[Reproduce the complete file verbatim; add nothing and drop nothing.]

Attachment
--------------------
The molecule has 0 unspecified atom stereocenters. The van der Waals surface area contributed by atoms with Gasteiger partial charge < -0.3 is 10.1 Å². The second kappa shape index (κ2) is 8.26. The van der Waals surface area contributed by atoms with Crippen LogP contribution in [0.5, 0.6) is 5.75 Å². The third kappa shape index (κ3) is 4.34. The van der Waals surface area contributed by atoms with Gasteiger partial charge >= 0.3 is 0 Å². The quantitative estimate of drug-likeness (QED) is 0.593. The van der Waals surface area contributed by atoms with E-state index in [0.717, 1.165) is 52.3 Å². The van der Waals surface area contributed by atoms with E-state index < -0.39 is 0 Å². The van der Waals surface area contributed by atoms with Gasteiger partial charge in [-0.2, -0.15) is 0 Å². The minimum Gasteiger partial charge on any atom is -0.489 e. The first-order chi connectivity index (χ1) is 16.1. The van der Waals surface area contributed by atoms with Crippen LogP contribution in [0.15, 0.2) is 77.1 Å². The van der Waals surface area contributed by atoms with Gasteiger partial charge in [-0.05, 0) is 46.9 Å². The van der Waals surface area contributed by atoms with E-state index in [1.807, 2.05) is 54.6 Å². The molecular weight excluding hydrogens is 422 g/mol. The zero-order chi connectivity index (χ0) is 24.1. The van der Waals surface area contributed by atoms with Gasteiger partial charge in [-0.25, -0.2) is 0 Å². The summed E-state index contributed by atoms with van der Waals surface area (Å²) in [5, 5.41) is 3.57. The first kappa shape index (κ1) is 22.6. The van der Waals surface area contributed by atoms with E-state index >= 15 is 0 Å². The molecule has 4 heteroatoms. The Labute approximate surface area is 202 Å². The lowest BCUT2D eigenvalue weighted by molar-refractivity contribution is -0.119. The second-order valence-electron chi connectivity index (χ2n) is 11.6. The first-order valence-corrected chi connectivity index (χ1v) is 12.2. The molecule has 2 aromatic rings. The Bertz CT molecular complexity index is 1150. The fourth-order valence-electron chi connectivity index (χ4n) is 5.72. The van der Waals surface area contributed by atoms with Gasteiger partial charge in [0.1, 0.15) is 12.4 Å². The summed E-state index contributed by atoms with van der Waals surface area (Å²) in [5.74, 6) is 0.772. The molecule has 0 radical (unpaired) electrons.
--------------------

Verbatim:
The molecule has 0 unspecified atom stereocenters. The van der Waals surface area contributed by atoms with Gasteiger partial charge < -0.3 is 10.1 Å². The second kappa shape index (κ2) is 8.26. The van der Waals surface area contributed by atoms with Crippen LogP contribution in [0.5, 0.6) is 5.75 Å². The third kappa shape index (κ3) is 4.34. The van der Waals surface area contributed by atoms with Gasteiger partial charge >= 0.3 is 0 Å². The quantitative estimate of drug-likeness (QED) is 0.593. The van der Waals surface area contributed by atoms with E-state index in [0.717, 1.165) is 52.3 Å². The van der Waals surface area contributed by atoms with E-state index < -0.39 is 0 Å². The van der Waals surface area contributed by atoms with Gasteiger partial charge in [-0.2, -0.15) is 0 Å². The minimum Gasteiger partial charge on any atom is -0.489 e. The first-order chi connectivity index (χ1) is 16.1. The van der Waals surface area contributed by atoms with Crippen LogP contribution in [0.15, 0.2) is 77.1 Å². The van der Waals surface area contributed by atoms with Gasteiger partial charge in [-0.05, 0) is 46.9 Å². The van der Waals surface area contributed by atoms with E-state index in [1.807, 2.05) is 54.6 Å². The molecular weight excluding hydrogens is 422 g/mol. The zero-order chi connectivity index (χ0) is 24.1. The van der Waals surface area contributed by atoms with Gasteiger partial charge in [-0.25, -0.2) is 0 Å². The summed E-state index contributed by atoms with van der Waals surface area (Å²) in [5, 5.41) is 3.57. The first kappa shape index (κ1) is 22.6. The van der Waals surface area contributed by atoms with E-state index >= 15 is 0 Å². The molecule has 4 heteroatoms. The Labute approximate surface area is 202 Å². The lowest BCUT2D eigenvalue weighted by molar-refractivity contribution is -0.119. The second-order valence-electron chi connectivity index (χ2n) is 11.6. The first-order valence-corrected chi connectivity index (χ1v) is 12.2. The molecule has 2 aromatic rings. The Bertz CT molecular complexity index is 1150. The fourth-order valence-electron chi connectivity index (χ4n) is 5.72. The van der Waals surface area contributed by atoms with Gasteiger partial charge in [0.1, 0.15) is 12.4 Å². The summed E-state index contributed by atoms with van der Waals surface area (Å²) in [5.74, 6) is 0.772. The molecule has 0 radical (unpaired) electrons.